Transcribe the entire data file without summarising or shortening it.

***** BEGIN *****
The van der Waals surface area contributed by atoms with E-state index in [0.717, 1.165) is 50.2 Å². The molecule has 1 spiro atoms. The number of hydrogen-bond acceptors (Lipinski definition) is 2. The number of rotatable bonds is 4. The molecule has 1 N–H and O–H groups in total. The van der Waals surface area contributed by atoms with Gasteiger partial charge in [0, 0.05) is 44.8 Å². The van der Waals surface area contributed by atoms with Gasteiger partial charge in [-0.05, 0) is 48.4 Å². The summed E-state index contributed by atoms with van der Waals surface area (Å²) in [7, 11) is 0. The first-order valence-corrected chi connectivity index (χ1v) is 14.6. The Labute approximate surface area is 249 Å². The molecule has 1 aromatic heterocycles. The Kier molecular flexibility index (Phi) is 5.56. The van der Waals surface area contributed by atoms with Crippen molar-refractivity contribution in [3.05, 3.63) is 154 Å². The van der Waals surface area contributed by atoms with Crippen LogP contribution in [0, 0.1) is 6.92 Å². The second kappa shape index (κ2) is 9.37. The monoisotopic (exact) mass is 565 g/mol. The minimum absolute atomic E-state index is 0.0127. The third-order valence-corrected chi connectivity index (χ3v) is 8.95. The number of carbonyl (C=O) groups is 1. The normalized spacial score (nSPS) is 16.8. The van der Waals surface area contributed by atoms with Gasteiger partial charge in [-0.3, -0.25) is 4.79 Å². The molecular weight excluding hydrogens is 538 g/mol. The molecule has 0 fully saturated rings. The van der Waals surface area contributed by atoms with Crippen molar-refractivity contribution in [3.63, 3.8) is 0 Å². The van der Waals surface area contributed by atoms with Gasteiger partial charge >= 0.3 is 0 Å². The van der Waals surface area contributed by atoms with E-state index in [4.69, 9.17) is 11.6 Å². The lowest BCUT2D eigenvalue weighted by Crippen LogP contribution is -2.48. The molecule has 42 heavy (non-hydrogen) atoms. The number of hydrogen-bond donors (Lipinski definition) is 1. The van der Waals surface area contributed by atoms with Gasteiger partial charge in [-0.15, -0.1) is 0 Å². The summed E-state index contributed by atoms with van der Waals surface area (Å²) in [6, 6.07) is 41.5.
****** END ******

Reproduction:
The van der Waals surface area contributed by atoms with E-state index in [0.717, 1.165) is 50.2 Å². The molecule has 1 spiro atoms. The number of hydrogen-bond acceptors (Lipinski definition) is 2. The number of rotatable bonds is 4. The molecule has 1 N–H and O–H groups in total. The van der Waals surface area contributed by atoms with Gasteiger partial charge in [0, 0.05) is 44.8 Å². The van der Waals surface area contributed by atoms with Gasteiger partial charge in [-0.05, 0) is 48.4 Å². The summed E-state index contributed by atoms with van der Waals surface area (Å²) in [7, 11) is 0. The first-order valence-corrected chi connectivity index (χ1v) is 14.6. The Labute approximate surface area is 249 Å². The molecule has 1 aromatic heterocycles. The Kier molecular flexibility index (Phi) is 5.56. The van der Waals surface area contributed by atoms with Crippen molar-refractivity contribution in [3.05, 3.63) is 154 Å². The van der Waals surface area contributed by atoms with Crippen LogP contribution in [0, 0.1) is 6.92 Å². The second kappa shape index (κ2) is 9.37. The monoisotopic (exact) mass is 565 g/mol. The minimum absolute atomic E-state index is 0.0127. The third-order valence-corrected chi connectivity index (χ3v) is 8.95. The number of carbonyl (C=O) groups is 1. The normalized spacial score (nSPS) is 16.8. The van der Waals surface area contributed by atoms with Gasteiger partial charge in [-0.3, -0.25) is 4.79 Å². The molecular weight excluding hydrogens is 538 g/mol. The molecule has 0 fully saturated rings. The van der Waals surface area contributed by atoms with Crippen molar-refractivity contribution in [3.63, 3.8) is 0 Å². The van der Waals surface area contributed by atoms with Gasteiger partial charge >= 0.3 is 0 Å². The van der Waals surface area contributed by atoms with E-state index in [4.69, 9.17) is 11.6 Å². The lowest BCUT2D eigenvalue weighted by Crippen LogP contribution is -2.48. The molecule has 42 heavy (non-hydrogen) atoms. The number of hydrogen-bond donors (Lipinski definition) is 1. The van der Waals surface area contributed by atoms with Gasteiger partial charge in [-0.15, -0.1) is 0 Å². The summed E-state index contributed by atoms with van der Waals surface area (Å²) in [6, 6.07) is 41.5.